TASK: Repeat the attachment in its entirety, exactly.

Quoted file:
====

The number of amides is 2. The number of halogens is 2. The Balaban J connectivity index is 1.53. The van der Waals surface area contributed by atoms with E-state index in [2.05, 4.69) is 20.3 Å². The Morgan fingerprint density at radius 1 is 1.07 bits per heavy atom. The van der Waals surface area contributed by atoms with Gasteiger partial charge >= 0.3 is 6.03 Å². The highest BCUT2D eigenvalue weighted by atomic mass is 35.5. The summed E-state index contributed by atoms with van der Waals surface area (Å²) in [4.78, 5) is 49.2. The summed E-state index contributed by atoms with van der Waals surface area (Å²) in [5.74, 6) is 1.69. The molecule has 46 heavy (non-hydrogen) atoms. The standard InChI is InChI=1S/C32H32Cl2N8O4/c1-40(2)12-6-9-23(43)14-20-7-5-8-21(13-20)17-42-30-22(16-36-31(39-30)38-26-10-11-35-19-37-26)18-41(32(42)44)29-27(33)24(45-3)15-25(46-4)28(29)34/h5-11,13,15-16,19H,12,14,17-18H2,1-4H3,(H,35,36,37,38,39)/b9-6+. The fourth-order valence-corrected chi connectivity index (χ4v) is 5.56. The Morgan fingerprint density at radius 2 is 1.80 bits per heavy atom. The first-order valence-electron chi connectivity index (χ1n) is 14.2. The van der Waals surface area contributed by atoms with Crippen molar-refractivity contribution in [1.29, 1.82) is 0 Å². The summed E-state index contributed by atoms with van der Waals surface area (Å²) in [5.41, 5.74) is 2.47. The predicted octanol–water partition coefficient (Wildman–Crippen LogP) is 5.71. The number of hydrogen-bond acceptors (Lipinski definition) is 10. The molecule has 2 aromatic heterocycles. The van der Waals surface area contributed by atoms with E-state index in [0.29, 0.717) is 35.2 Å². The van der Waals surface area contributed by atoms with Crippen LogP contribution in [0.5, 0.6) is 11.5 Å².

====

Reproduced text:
The number of amides is 2. The number of halogens is 2. The Balaban J connectivity index is 1.53. The van der Waals surface area contributed by atoms with E-state index in [2.05, 4.69) is 20.3 Å². The Morgan fingerprint density at radius 1 is 1.07 bits per heavy atom. The van der Waals surface area contributed by atoms with Gasteiger partial charge >= 0.3 is 6.03 Å². The highest BCUT2D eigenvalue weighted by atomic mass is 35.5. The summed E-state index contributed by atoms with van der Waals surface area (Å²) in [4.78, 5) is 49.2. The summed E-state index contributed by atoms with van der Waals surface area (Å²) in [5.74, 6) is 1.69. The molecule has 46 heavy (non-hydrogen) atoms. The standard InChI is InChI=1S/C32H32Cl2N8O4/c1-40(2)12-6-9-23(43)14-20-7-5-8-21(13-20)17-42-30-22(16-36-31(39-30)38-26-10-11-35-19-37-26)18-41(32(42)44)29-27(33)24(45-3)15-25(46-4)28(29)34/h5-11,13,15-16,19H,12,14,17-18H2,1-4H3,(H,35,36,37,38,39)/b9-6+. The fourth-order valence-corrected chi connectivity index (χ4v) is 5.56. The Morgan fingerprint density at radius 2 is 1.80 bits per heavy atom. The first-order valence-electron chi connectivity index (χ1n) is 14.2. The van der Waals surface area contributed by atoms with Crippen molar-refractivity contribution in [1.29, 1.82) is 0 Å². The summed E-state index contributed by atoms with van der Waals surface area (Å²) in [5.41, 5.74) is 2.47. The predicted octanol–water partition coefficient (Wildman–Crippen LogP) is 5.71. The number of hydrogen-bond acceptors (Lipinski definition) is 10. The molecule has 2 aromatic heterocycles. The van der Waals surface area contributed by atoms with E-state index in [0.29, 0.717) is 35.2 Å². The van der Waals surface area contributed by atoms with Crippen LogP contribution in [0.5, 0.6) is 11.5 Å².